22 Awesome 21st Century Horror Movies You Should Watch for Halloween

16. Under the Skin (2013)

Under the Skin (2013)

A mysterious woman drives around the Glaswegian landscape in a truck, picking up man who believe they are in for a good time. Like a spider, she traps them in a web of desire, allowing them to blindly follow her into a dark room, where they sink into a pitch-black abyss of sorts, disintegrating them into nothingness. Scenes like that make dialogue an unnecessary component of Jonathan Glazer’s masterpiece, in the sense that the beautiful silent sequences say so much without even making a sound.

Indeed, Under the Skin almost intentionally references various classic cinematic styles (especially German Expressionist films like Robert Wiene’s The Cabinet of Dr Caligari or counterculture classics like Midnight Cowboy), yet it never feels like it has to conform to a specific motif and defies categorization.

It is however, just as enigmatic and mysterious as Kubrick’s 2001: A Space Odyssey and even Denis Villeneuve’s Enemy, and like both those movies, never feeds its audience any obvious clues as to what is happening before their eyes. It is a beautiful piece that manages to combine the best of gritty filmmaking with surreal, abstract art.

Scarlett Johansson’s performance as the female drifter is a subtle portrayal that manages to give the impression that she may be in a constant state of confusion in addition to being cold and withdrawn from humanity. Who or what her character represents is open to interpretation even by the end of the story, but even she tries to discover that as she explores the environment and the people she encounters.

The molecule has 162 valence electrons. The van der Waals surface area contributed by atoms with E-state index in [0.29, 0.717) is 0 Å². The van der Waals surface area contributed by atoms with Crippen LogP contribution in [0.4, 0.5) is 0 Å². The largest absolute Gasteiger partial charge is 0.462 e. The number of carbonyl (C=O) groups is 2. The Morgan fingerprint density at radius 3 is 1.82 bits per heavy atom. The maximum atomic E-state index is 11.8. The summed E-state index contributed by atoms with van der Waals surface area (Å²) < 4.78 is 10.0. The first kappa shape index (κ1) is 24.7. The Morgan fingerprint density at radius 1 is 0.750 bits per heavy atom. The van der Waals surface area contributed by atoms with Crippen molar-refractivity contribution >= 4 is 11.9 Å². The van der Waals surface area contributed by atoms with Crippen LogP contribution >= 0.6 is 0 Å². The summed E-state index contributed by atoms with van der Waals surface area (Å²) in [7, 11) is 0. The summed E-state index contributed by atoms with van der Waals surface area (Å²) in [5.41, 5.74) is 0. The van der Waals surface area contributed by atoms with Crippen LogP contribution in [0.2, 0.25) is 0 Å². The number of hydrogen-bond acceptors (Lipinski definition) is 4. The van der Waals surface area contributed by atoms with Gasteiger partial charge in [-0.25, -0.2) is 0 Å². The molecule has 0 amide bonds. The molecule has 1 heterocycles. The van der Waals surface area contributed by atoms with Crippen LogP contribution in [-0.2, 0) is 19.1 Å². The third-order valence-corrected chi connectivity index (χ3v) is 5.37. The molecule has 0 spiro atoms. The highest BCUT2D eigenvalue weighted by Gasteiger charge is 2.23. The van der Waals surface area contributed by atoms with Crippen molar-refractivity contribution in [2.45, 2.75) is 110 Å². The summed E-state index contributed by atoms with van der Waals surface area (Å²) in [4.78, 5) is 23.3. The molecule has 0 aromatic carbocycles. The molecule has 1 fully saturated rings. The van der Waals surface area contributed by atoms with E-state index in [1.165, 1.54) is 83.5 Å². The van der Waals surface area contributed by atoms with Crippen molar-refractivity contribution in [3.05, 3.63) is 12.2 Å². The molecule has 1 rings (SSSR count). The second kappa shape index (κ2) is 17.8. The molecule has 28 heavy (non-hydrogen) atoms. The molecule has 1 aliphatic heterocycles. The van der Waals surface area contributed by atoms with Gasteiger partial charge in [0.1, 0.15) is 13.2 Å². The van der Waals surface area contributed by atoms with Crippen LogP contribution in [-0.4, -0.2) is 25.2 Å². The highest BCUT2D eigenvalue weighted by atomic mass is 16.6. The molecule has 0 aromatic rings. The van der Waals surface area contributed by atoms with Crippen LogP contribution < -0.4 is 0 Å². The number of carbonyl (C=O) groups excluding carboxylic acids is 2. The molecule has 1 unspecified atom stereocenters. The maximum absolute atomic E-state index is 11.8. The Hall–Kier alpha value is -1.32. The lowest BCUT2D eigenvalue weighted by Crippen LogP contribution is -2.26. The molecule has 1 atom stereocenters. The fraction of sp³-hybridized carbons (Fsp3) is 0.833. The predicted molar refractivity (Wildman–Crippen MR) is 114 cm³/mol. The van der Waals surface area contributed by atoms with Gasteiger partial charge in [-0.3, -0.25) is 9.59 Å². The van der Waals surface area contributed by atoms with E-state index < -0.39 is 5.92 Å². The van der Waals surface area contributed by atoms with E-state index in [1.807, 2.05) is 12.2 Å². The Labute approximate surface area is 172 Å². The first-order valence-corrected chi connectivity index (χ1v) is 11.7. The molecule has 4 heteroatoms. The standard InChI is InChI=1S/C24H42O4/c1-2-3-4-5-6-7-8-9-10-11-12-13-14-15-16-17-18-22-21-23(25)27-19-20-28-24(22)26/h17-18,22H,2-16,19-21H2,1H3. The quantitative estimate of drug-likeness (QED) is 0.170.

The film manages to play out its moments of thematic terror and violence with grace and subtlety; it explores existentialist ideas and also touches on the notion that we as human beings are responsible for unleashing the monsters buried beneath our flesh.


17. A Field In England (2013)

A Field In England

It is the English Civil War, and in a vast field (almost cut off from the rest of humanity), an awkward alchemist’s assistant named Whitehead, gets thrown into a very bizarre experience of madness and torment. It is after he runs away from his master and a violent battle, that he falls into the hands of Cutler, a fugitive who has taken Whitehead and two others hostage, with the intention of going to a mysterious alehouse. On the way, they encounter a mystical person, O’Niel, whom Whitehead was tasked with retrieving, and upon his arrest, begins to manipulate the group into finding a hidden treasure somewhere in the field.

A Field in England is a perfect example of art not having to explain itself, and the medium of film is utilized to its fullest potential. Framed in grand black and white cinematography, the psychedelic atmosphere reeks of death, degradation and disease, which is heightened as the characters become more submissive to O’Neil’s will, with the help of hallucinogenic mushrooms. O